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Part Qallunaaq
Chapter 22. A Black Bar Shattered by Forgiveness

Throughout this search, there have been noteworthy “coincidences” and happenings, which have contributed significantly to its outcome. Put together, these incidents have helped thread the process together to a successful conclusion. Some of these are too strange to be told, but I would sign an affidavit certifying their authenticity. Through them, I have been connected to a part of my heritage, which I never paid much attention to prior to searching for the man who fathered my mother.

At the fateful haggis dinner in London, England in April 1996, when the Scottish parts of my identity were first awakened, a clear, vivid thing happened in my mind’s eye. As I ate the haggis, a long black bar suddenly dropped from above me, hit an invisible horizontal barrier above my head, then shattered into tiny specks before evaporating into thin air. The color of the bar had an unusual density, and could be described as blacker than black.

In the instant it shattered, I knew what the black bar represented. These were cruel and belittling words which had been thrown at my mother all through her early life, simply because she was a half-breed. In the times of my mother’s childhood and youth, half-breeds were an oddity among Inuit, and were generally treated like outcasts. Some full-blooded Inuit took liberties to ridicule Qallunaangajuit (part Qallunaat) as being somehow inferior.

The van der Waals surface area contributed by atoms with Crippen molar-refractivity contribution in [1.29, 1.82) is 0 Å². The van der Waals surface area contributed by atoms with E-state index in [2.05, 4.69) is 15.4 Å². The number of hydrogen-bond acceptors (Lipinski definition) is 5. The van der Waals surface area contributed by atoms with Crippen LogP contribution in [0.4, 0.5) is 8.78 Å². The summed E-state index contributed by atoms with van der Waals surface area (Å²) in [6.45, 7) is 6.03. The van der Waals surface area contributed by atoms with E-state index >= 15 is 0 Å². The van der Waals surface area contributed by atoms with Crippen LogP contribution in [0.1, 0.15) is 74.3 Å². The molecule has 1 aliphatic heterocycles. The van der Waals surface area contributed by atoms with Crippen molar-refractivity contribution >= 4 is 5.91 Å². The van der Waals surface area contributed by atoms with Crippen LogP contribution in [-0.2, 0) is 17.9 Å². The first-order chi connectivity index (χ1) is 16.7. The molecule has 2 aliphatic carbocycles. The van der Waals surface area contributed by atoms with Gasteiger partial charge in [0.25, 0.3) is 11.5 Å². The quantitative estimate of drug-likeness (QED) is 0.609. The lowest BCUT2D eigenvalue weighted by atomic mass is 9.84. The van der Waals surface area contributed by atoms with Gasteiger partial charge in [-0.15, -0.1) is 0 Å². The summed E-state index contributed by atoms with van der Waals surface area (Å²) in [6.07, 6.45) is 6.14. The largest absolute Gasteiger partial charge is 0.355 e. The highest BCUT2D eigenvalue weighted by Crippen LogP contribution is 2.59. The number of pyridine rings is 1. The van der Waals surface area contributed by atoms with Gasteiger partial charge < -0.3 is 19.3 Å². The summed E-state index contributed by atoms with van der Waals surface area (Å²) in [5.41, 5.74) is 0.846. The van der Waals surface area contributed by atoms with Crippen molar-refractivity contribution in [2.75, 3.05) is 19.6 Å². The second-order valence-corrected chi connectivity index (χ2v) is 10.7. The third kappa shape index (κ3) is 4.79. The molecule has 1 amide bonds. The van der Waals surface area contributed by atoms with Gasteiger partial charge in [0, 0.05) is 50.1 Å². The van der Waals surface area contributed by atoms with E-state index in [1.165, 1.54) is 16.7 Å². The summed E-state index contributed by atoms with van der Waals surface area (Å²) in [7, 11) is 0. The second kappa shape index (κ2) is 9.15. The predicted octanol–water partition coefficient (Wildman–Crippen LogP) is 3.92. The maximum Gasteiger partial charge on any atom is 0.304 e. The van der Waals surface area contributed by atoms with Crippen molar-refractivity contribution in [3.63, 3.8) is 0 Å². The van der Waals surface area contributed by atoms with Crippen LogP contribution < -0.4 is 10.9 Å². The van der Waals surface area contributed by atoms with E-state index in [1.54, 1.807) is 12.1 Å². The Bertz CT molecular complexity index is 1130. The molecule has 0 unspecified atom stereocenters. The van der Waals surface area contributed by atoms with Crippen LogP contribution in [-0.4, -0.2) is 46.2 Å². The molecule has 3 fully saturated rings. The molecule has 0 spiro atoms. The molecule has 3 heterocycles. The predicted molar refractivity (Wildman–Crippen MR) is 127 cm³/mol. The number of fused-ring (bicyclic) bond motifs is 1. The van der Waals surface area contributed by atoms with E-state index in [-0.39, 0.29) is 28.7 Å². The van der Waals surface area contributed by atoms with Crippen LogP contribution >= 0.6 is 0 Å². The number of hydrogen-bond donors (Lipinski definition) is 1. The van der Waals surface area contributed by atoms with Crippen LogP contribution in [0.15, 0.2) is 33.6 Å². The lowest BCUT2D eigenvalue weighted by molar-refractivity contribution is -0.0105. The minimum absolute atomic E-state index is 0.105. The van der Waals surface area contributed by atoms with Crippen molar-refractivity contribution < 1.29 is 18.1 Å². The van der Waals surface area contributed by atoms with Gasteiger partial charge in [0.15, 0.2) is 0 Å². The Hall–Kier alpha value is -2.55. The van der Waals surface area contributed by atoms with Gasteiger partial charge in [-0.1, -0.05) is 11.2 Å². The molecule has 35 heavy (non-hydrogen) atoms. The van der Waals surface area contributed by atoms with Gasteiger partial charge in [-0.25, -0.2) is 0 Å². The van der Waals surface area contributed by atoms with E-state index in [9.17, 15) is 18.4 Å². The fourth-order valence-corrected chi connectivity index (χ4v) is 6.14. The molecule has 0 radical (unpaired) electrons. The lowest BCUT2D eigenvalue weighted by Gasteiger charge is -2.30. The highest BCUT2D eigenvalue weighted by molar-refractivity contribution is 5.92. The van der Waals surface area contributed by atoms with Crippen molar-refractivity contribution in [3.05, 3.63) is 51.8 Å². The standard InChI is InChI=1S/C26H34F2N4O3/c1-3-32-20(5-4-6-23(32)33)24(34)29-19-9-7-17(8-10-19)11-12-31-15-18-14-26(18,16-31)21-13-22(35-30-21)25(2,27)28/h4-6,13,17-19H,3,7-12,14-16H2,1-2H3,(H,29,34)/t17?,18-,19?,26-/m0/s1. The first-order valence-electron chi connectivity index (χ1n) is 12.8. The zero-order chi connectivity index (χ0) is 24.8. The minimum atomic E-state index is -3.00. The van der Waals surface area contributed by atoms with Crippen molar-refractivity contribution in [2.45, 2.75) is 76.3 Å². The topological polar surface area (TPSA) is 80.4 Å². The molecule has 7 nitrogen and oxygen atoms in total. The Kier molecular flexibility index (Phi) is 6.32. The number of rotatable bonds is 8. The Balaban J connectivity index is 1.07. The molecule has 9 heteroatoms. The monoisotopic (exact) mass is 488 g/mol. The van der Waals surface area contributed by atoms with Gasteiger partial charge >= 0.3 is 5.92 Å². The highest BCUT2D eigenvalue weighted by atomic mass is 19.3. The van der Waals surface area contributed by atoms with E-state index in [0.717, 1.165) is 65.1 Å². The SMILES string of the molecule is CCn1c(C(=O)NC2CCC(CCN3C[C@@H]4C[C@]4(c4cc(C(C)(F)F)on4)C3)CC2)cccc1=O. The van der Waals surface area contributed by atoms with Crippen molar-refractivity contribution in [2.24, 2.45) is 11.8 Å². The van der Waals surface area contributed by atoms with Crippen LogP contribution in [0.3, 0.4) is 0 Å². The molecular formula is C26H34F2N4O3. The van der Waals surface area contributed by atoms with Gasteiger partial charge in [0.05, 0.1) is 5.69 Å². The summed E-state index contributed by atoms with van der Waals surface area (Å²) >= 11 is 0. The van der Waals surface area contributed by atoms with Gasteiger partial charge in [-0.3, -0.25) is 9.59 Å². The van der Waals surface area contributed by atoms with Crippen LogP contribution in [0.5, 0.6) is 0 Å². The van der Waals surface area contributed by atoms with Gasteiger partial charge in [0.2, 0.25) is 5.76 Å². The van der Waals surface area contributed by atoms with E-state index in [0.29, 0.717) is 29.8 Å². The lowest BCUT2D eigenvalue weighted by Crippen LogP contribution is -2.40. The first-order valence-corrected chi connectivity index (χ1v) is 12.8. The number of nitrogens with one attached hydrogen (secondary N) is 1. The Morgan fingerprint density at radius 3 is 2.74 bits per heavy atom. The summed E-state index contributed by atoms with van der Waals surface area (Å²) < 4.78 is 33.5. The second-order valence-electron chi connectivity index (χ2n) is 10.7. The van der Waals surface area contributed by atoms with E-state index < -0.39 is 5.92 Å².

I had not yet been born when the worst of this treatment was inflicted upon my mother. I had never heard the taunts or cruel words being spoken. But, as the flesh and blood of my mother, I somehow had to be put in touch with her negative experiences, and this mental image was it. The purpose of this, however, was also made very clear to me: Do not hold these cruelties against the people who committed them! Forgive those who had been trials and tribulations to your mother!

Forgiving these people was very easy for me; I didn’t even know who they were, and most of them were long dead. A few times, I remember my mother quietly recalling the mistreatment she received for being half Qallunaaq. In those times, I would stop listening to her. I did not want to know who had done this to her, for fear that I would seek revenge on the children of those people.

The act of forgiving was mental, but produced a wonderful feeling of freedom, accompanied by an exhortation: “Be proud of who you are!”

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